Jill Fehrenbacher

VIDEO: Grow a Treehouse with Terreform

by , 01/30/11

We love treehouses here at Inhabitat and are enamored with eco-architect Mitchell Joachim’s visionary ideas about how to grow living treehouses from ficus molded around frame structures. We’ve covered these playful architectural ideas before on Inhabitat, but now we have a video from Mitchell Joachim explaining the details of how they work. Joachim does better justice to his imaginative ecological designs than we are able to do in a mere post, so if you have any interest in living treehouses (and we know you do), check out the video above.


Terreform, Terreform, Michael Sorkin, Mitchell Joachim, Postopolis, Future-forward green design, green architecture, living tree house, growing treehouse, living architecture, fab tree hab, Omni Bub, shoe car, sheep car, sustainable design

As part of the ecological architecture nonprofit Terreform, Mitchell Joachim, Lara Greden, and Javier Arbona designed this living treehouse in which the dwelling itself merges with its environment and nourishes its inhabitants. Fab Tree Hab dissolves our conventional concept of home and establishes a new symbiosis between the house and its surrounding ecosystem.

In order to build the arboreal frame, the designers utilize “pleaching” – a gardening technique in which tree branches are woven together to form living archways. Trees such as Elm, Live Oak, and Dogwood bear the heavier loads, while vines, branches, and plants form a lattice for the walls and roof of the house. The interior structure is made of cob (clay and straw), a tried-and-true green building approach that lends itself to customized shaping of walls and ceilings.

Terreform, TeREForm, Michael Sorkin, Mitchell Joachim, Postopolis, Future-forward green design, green architecture, living tree house, growing treehouse, living architecture, fab tree hab, sustainable design

The trees that form the frame and the plants that grow on the external walls are meant to provide sustenance for the inhabitants and other living creatures who interact with the structure. On this level, the designers aim to demonstrate that natural building materials, when utilized in their living state, can create a “superstructure” that is biologically pure and contains no unknown substances. They point out that new building materials, even those that champion sustainability, are nevertheless industrially manufactured and contain components that are not fully understood in terms of their long-term impact.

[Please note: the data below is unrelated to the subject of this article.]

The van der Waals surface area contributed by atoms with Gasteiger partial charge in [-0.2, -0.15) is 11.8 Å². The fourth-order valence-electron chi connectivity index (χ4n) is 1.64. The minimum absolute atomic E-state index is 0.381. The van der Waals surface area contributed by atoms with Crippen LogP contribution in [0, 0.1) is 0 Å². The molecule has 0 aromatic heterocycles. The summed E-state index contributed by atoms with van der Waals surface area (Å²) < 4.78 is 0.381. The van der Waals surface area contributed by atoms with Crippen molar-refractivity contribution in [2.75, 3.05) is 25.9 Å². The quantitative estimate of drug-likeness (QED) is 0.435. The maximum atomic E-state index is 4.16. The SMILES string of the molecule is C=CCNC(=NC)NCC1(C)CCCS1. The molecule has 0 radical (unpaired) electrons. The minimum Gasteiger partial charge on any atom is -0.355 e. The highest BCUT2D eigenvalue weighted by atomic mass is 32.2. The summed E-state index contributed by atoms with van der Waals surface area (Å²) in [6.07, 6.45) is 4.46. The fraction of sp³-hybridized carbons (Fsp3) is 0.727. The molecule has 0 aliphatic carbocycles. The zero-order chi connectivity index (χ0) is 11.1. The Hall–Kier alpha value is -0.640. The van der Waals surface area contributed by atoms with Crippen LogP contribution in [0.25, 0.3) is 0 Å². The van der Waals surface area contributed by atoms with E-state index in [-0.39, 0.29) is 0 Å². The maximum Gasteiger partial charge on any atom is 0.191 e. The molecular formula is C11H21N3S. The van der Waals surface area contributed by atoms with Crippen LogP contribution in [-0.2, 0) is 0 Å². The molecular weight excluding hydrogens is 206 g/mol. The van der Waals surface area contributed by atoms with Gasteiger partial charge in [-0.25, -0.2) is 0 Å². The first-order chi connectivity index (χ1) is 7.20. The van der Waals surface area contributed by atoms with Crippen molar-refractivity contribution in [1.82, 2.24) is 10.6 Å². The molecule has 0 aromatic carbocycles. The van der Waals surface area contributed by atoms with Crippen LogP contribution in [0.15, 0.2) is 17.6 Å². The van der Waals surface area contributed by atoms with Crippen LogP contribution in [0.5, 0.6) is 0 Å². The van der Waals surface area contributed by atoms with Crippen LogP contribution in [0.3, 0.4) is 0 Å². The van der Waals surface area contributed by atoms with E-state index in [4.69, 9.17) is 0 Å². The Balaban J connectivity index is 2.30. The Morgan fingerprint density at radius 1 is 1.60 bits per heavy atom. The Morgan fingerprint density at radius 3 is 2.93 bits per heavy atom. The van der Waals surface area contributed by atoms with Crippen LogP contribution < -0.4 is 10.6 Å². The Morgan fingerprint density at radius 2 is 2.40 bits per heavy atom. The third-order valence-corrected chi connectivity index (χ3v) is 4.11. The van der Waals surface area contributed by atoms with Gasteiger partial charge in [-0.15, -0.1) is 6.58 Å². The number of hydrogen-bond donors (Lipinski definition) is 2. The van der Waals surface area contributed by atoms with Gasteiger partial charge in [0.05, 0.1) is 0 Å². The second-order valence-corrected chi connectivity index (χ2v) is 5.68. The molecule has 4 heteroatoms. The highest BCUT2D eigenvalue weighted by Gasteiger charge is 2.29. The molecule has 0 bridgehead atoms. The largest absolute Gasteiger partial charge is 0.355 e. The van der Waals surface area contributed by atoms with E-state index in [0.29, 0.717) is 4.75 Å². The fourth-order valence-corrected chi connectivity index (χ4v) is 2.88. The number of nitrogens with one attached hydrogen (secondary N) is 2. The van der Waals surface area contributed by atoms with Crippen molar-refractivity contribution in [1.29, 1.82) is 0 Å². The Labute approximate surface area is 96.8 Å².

+ Terreform Video (45 Minutes – Full Video)

+ Terreform

+ Terreform’s Living Treehouse: Fab Tree Hab

+ Top Ten Treehouses

+ Terreform’s Soft Car

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45 Comments

  1. Gabriel September 20, 2013 at 12:46 am

    Architects in Jamaica ought to be fashioning some buildings like these.It would be consistent with the legend of our logo; Land of Wood and Water, ALSO GREAT FOR ECO-TOURISM.Inhabitat should direct a post of this description to Jamaica House for the powers that be to come to a realisation of its value for local business.

  2. Brandon Brandon August 29, 2013 at 10:54 am

    What program was this created in and what was used to render?

  3. Rinca7 May 31, 2013 at 6:48 pm

    Love it! I´m in!

  4. joe47 October 10, 2012 at 1:53 pm

    I’ve liked treehouses every since I was a kid. Great article! If you need woodworking plans to build a treehouse, you may be able to find them at http://howtobuildashedi.org/

  5. icreatables January 31, 2011 at 12:04 am

    I have always loved tree houses. The pics from Pop Sci are awesome. It is great to see new ideas. Thanks

  6. icreatables January 31, 2011 at 12:01 am

    I have always loved tree houses, great article. I love the pics from Pop Sci.
    Thanks.

  7. architectural experiments September 21, 2010 at 11:52 am

    @jayaprakash….gud thought …..am an architect from pondicherry….contact me through :marx.architecture@gmail.com

  8. quicksilver August 12, 2010 at 5:11 am

    great ideas….

  9. Soylent January 23, 2010 at 11:02 am

    There’s plenty of just plain crazy. At least this is the cool kind of crazy.

  10. Yuka Yoneda Yuka Yoneda January 22, 2010 at 9:07 am

    Hi Jaya,

    You can contact them at info@terreform.com

  11. jayaprakash January 22, 2010 at 1:44 am

    Wow,

    i like to experiment it in my resort at pondicherry, India. How can I get help to build cottages. how can i contact him.please help.

  12. Selvan December 4, 2009 at 1:28 pm

    I wanted to use a geodestic dome (only the frame) and weave KUDZU to fill the empty space. As KADZU grows rapidly and clings on to anything, the house can be completed sooner than 10 or 12 years. I wish i have the funds to try this idea.

    Selvan

  13. d l s October 19, 2009 at 1:01 pm

    Crunch, crunch, crunch! Is that a deer eating the bark off my home? That means soon my suffering structure will die and cave in on my head. Oh well, I was tired of being eaten alive by ticks, snakes, and spiders anyway. (Spray poison on God’s creatures? Never!)
    Seriously: one needs a climate and ecology that only exists in Hawaii, and a large very piece of wooded property in order to start new homes perpetually. That way when nature takes its course with the first home, one simply moves next door, and so on down the row. I’ve seen this done in remote areas of Oahu, but elsewhere? Hmmmm

  14. Mariam August 26, 2009 at 7:27 am

    Great Idea! I like the idea to be so close to a tree. A living being just next to me. NIce communication with the tree I can imagine. Healing. And the house is in a process like we human beings. No stable concrete walls that give me a quare and artifical feeling. Nature around me!! Great!! Wishing you success and that there will be many tree houses in the next future!